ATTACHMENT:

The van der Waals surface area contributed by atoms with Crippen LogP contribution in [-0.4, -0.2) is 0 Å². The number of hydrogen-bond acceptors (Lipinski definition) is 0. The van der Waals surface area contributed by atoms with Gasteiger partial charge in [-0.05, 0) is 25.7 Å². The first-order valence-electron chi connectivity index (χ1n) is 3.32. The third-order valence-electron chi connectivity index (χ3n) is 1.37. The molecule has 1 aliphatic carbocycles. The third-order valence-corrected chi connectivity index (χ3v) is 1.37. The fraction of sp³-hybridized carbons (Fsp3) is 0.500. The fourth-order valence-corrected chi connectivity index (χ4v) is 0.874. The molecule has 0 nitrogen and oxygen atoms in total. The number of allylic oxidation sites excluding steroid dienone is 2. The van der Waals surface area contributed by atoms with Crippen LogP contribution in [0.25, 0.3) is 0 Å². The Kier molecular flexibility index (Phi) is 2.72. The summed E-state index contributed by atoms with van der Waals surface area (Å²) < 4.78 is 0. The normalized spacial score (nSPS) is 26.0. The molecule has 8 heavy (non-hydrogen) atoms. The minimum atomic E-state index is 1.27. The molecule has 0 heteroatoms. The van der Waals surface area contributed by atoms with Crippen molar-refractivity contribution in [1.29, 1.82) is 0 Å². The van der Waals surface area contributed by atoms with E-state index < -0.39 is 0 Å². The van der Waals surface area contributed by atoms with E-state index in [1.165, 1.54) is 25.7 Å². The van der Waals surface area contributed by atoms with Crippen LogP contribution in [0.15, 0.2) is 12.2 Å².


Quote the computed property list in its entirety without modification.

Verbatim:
The van der Waals surface area contributed by atoms with Crippen LogP contribution in [-0.4, -0.2) is 0 Å². The number of hydrogen-bond acceptors (Lipinski definition) is 0. The van der Waals surface area contributed by atoms with Gasteiger partial charge in [-0.05, 0) is 25.7 Å². The first-order valence-electron chi connectivity index (χ1n) is 3.32. The third-order valence-electron chi connectivity index (χ3n) is 1.37. The molecule has 1 aliphatic carbocycles. The third-order valence-corrected chi connectivity index (χ3v) is 1.37. The fraction of sp³-hybridized carbons (Fsp3) is 0.500. The fourth-order valence-corrected chi connectivity index (χ4v) is 0.874. The molecule has 0 nitrogen and oxygen atoms in total. The number of allylic oxidation sites excluding steroid dienone is 2. The van der Waals surface area contributed by atoms with Crippen LogP contribution in [0.25, 0.3) is 0 Å². The Kier molecular flexibility index (Phi) is 2.72. The summed E-state index contributed by atoms with van der Waals surface area (Å²) < 4.78 is 0. The normalized spacial score (nSPS) is 26.0. The molecule has 8 heavy (non-hydrogen) atoms. The minimum atomic E-state index is 1.27. The molecule has 0 heteroatoms. The van der Waals surface area contributed by atoms with Crippen molar-refractivity contribution in [1.29, 1.82) is 0 Å². The van der Waals surface area contributed by atoms with E-state index < -0.39 is 0 Å². The van der Waals surface area contributed by atoms with E-state index in [1.165, 1.54) is 25.7 Å². The van der Waals surface area contributed by atoms with Crippen LogP contribution in [0.15, 0.2) is 12.2 Å².